Most kids have these things and they're supposed to reduce stress and help with concentration, but do they work?  

My daughter brought home a fidget spinner last week after scoring one from a classmate who had extras.  She loves it and thinks it's the coolest thing ever.

Jen Austin - Townsquare Media
Jen Austin - Townsquare Media

I said, "So, what do you do with it?"  And she said, "Mamaaaaa!  You just spin it, see?" Got it.  Sometimes Mamas try to make things more complex than they should be.  Just fiddle with it.

There are different ways to spin these things and different holes you can put your fingers in to make it happen in different ways each time, and you can get both hands involved if you want the little windmill to go really fast.

The goal is to reduce stress and give fidgety kids something to fidget with to help with concentration, and there are supposed to be special benefits for kids with ADHD and Autism.  There are cheap ones and expensive ones, and they're all pocket-sized and fit nicely in kids' little hands.  Some moms might be will to admit that they like to fiddle with them too.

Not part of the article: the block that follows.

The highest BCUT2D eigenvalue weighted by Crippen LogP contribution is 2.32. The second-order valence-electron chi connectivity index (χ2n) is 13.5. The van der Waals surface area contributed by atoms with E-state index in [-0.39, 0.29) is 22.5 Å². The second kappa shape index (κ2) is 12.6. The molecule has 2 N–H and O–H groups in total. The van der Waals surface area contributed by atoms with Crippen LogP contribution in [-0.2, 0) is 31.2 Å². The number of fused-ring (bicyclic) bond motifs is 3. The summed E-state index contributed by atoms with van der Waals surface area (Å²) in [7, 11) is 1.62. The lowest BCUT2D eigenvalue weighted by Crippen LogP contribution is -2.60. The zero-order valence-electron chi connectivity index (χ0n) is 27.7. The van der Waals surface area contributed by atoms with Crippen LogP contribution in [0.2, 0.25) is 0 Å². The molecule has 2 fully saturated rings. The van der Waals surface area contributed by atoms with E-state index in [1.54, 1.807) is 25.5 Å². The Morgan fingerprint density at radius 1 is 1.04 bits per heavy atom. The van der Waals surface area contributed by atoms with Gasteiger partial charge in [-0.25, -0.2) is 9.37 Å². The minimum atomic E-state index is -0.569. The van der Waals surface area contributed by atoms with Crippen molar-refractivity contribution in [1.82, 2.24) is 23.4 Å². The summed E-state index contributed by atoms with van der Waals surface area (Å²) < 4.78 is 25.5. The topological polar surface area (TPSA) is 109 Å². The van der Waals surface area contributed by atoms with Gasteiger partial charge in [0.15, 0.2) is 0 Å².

If these little gadgets can hold kids' attention and they are not attached to screens of any kind, I'm all for it.  My kids think they work, but I'm not sure they understand fully what benefits are supposed to come from spinning.

Nonetheless, there is something odd, but incredibly satisfying that happens when we're whirling these things around.  They might even help adults at work get through conference calls and meetings.  Some classrooms allow them to help kids with test anxiety.

Do you think they work?  Maybe the biggest problem with fidget spinners is the potential distractions they offer to everyone else.  Have teachers banned them at your child's school?  Are they a passing fad, or a solution to attention issues?  We'd love to know what you think.

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